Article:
5 Tips on How to Make Plans

Photo by Ryan McGuire/Gratisography

Photo by Ryan McGuire/Gratisography

“You can never plan the future by the past.” – Edmund Burke

 

Looking toward the future is an exercise many are afraid to do, principally because they’re held captive by the past. With so much baggage carried forward, is it any wonder that plans sometimes get cast aside for fear they’d turn out to be failures, just like so many did before? This is shortsightedness in the extreme, for no momentum or traction can be gained when your eyes are firmly planted on the past.

“You are not today who you were yesterday.”

It takes a certain amount of courage to pull down the door on the past, particularly if those memories are recent, disastrous, and painful or one more in a long line of failures. But this is an important point to keep in mind: You are not today who you were yesterday.

Hopefully, you’ve learned from what didn’t work so

that you don’t endlessly repeat those mistakes. Having a good support system is also critically important as you draft plans for how you’ll go about completing goals you consider worthwhile.

But do give yourself some credit for having the tenacity to slog through some incredibly hard work. It’s rough going through failure and disappointment. It stings, saps your immediate energy and definitely puts a temporary damper on plans for the future.

You are here today, however, living testament to the restorative power within you. It’s time now to move ahead, look for new opportunities to get involved in, an interest that fires you up and you just can’t wait to pursue, and people whom you haven’t yet met who may provide that added spark that you need to take action.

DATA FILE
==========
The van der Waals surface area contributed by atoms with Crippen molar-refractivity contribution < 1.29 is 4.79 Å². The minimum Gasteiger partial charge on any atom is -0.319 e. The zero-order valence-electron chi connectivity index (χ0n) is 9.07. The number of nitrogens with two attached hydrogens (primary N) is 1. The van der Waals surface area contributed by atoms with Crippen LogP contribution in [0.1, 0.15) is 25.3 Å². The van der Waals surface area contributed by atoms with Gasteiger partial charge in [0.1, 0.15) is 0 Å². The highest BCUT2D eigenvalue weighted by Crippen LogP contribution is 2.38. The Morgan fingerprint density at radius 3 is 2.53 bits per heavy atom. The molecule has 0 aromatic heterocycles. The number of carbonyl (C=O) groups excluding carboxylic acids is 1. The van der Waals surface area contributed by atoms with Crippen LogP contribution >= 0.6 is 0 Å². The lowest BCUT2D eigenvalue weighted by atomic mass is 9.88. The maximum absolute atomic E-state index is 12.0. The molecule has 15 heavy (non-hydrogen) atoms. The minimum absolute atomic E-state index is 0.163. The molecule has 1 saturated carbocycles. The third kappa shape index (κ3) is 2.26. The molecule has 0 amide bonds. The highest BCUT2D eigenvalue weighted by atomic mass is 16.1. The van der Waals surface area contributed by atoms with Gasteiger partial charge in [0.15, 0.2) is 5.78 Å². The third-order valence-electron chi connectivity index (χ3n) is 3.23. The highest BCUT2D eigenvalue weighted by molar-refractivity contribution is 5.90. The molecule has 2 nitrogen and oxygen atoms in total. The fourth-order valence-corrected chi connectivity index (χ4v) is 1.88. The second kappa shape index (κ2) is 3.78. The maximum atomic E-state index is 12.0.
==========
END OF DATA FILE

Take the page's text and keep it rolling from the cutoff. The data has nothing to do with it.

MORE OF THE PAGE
What you really want to know, however, is what can you do now. Here are five tips on how to make plans – and stop thinking and obsessing over the past:

  • Adopt a hopeful outlook.

Instead of condemning yourself to repeated failure, reverse that trend. Tell yourself that this is a new day and you are moving ahead with excitement and purpose. You may need to repeat this mantra daily for it to begin to take root – and it will, it you allow it.

  • See the lesson in everything.

There’s always something valuable to learn from everything you do, regardless of the outcome. If you train yourself to find the kernel of wisdom in all your actions, you will boost your self-confidence and feel more empowered.

  • Share what works with your network.

Even when plans don’t turn out to be completely successful at first, there are some aspects of your action that does work. Be willing to share what works with those in your network who support your efforts – and listen to the suggestions they offer. You might learn something incredibly valuable that will further your own efforts.

  • Embrace change.

You may be fearful of change, likening it to past disastrous outcomes, but the truth is that life is filled with constant change. Without change, there would be no growth. Instead of fearing change, make it a point to embrace it, to eke every last bit of knowledge and opportunity from it and make it your own. When you are in charge – and you are – change doesn’t look as formidable. That’s because you’ve put change in your go-to bag and are running with it.

  • Use the building-block approach.

A house doesn’t get built without going through many stages of construction. Similarly, achieving a successful outcome when working toward a goal almost always involves a number of steps. It isn’t just point A to point B. You may need to accommodate layers and a building-block approach. Capitalize on what you’ve learned and apply it to the next stage of development of your plan.

                                        

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